If someone tells you about an investment, your guard should immediately go up.
There are two scenarios which make their advice questionable at best: (1) They make money if you put your money into the investment or (2) they’ve already put a significant amount of money into the investment and are hoping you join them so they don’t feel like a fool.
Good investment advice requires these characteristics: (1) zero financial incentive for you to also invest, (2) a logical argument for why the investment represents good upside potential with limited downside risk, and (3) a history of good performance.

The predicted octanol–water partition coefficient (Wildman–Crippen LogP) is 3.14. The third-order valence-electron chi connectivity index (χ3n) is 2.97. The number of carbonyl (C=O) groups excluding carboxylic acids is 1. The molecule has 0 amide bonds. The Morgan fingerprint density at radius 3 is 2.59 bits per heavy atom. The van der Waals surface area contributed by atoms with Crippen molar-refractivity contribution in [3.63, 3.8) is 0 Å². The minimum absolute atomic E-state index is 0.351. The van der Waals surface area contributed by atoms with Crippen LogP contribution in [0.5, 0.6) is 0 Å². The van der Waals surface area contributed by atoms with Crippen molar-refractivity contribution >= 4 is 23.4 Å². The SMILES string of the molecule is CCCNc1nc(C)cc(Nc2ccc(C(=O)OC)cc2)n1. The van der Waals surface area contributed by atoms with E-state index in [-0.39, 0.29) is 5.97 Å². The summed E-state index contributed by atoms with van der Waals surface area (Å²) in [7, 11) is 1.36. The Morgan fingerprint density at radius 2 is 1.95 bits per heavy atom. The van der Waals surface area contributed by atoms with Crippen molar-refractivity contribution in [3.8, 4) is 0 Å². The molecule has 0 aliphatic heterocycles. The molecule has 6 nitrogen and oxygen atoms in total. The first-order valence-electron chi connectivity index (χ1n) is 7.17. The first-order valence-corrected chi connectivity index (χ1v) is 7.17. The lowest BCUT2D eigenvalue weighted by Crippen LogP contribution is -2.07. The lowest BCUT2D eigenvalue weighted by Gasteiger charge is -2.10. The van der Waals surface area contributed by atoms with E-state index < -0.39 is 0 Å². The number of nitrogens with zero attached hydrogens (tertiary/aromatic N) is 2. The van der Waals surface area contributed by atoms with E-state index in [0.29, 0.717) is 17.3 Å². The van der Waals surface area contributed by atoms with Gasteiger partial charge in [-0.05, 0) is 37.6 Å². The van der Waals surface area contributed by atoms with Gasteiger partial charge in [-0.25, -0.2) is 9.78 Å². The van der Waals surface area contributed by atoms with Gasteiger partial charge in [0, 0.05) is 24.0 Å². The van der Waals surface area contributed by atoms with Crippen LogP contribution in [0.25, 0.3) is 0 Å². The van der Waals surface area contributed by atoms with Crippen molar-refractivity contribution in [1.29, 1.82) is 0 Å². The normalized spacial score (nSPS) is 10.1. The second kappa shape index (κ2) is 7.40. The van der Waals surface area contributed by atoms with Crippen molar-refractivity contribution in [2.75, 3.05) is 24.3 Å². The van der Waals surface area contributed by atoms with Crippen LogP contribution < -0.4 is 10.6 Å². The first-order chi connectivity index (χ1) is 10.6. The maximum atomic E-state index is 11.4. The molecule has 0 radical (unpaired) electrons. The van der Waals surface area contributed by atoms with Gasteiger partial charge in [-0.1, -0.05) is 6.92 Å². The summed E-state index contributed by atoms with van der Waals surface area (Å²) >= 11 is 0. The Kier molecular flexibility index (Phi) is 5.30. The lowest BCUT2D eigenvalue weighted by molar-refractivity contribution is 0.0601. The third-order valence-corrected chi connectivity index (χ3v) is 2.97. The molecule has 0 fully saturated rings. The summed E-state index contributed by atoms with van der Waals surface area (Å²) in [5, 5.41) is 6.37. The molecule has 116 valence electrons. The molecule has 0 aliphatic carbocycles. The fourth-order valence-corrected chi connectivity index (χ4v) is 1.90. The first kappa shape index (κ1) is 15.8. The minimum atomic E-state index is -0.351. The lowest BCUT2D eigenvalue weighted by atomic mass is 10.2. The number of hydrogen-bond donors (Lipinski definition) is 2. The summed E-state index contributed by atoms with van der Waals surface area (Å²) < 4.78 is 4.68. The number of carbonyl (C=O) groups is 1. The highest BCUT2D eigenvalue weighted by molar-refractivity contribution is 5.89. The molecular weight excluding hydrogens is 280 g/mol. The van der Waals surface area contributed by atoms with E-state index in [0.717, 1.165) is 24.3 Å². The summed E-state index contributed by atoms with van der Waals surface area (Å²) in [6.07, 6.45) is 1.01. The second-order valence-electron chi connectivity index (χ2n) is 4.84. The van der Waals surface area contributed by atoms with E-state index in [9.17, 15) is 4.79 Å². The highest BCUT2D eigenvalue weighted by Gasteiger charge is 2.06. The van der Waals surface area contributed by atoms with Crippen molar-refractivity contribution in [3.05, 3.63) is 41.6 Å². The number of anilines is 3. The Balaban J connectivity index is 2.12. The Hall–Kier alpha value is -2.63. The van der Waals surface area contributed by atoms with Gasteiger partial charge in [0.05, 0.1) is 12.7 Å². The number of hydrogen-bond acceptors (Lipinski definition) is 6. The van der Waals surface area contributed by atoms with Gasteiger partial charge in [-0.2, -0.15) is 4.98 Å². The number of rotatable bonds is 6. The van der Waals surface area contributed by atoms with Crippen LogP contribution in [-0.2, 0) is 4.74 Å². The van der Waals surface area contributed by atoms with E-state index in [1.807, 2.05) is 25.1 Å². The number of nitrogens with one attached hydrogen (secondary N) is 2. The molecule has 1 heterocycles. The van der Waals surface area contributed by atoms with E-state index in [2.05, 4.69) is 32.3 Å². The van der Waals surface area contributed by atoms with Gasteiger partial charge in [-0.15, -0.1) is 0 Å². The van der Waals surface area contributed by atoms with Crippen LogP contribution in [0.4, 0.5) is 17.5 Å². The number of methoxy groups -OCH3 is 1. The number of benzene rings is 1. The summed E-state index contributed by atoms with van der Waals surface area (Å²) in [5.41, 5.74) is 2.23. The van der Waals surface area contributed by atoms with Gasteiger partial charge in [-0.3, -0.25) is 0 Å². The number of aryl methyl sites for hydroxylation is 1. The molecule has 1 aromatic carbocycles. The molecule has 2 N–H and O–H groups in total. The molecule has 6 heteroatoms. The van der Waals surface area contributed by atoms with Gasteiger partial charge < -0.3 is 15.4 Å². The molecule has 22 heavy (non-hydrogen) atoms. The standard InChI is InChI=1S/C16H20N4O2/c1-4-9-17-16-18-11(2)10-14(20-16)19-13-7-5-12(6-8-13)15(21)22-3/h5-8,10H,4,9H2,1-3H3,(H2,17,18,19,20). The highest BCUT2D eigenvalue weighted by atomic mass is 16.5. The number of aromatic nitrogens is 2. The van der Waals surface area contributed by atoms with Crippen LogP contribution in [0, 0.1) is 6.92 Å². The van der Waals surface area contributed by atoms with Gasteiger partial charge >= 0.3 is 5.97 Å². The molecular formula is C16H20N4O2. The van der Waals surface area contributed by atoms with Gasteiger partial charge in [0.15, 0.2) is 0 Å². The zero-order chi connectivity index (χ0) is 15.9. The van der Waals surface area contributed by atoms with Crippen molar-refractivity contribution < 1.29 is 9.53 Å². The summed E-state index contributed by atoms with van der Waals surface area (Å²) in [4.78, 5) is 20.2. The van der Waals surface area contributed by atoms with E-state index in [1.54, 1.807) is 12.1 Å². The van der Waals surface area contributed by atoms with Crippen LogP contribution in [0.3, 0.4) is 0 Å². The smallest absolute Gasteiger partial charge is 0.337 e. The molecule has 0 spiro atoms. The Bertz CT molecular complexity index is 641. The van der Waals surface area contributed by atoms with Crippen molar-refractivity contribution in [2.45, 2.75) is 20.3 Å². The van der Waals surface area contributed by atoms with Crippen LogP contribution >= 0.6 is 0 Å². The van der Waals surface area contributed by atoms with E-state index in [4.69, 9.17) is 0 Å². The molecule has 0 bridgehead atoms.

In almost every case in which someone earns commissions investing your money, you should avoid putting your money into the investment.
Studies of actively managed investment funds that have shown, multiple times, returns fail to meet passively managed index fund investments such as a basic S&P 500 index fund.
If someone ask you to put money into a new business, real estate investment, private equity fund, or any other exotic sounding opportunity, pass.
Put money into your own education, your own business, and into simple, easy-to-understand, investments such as index funds.
You’ll sleep better and will be far wealthier.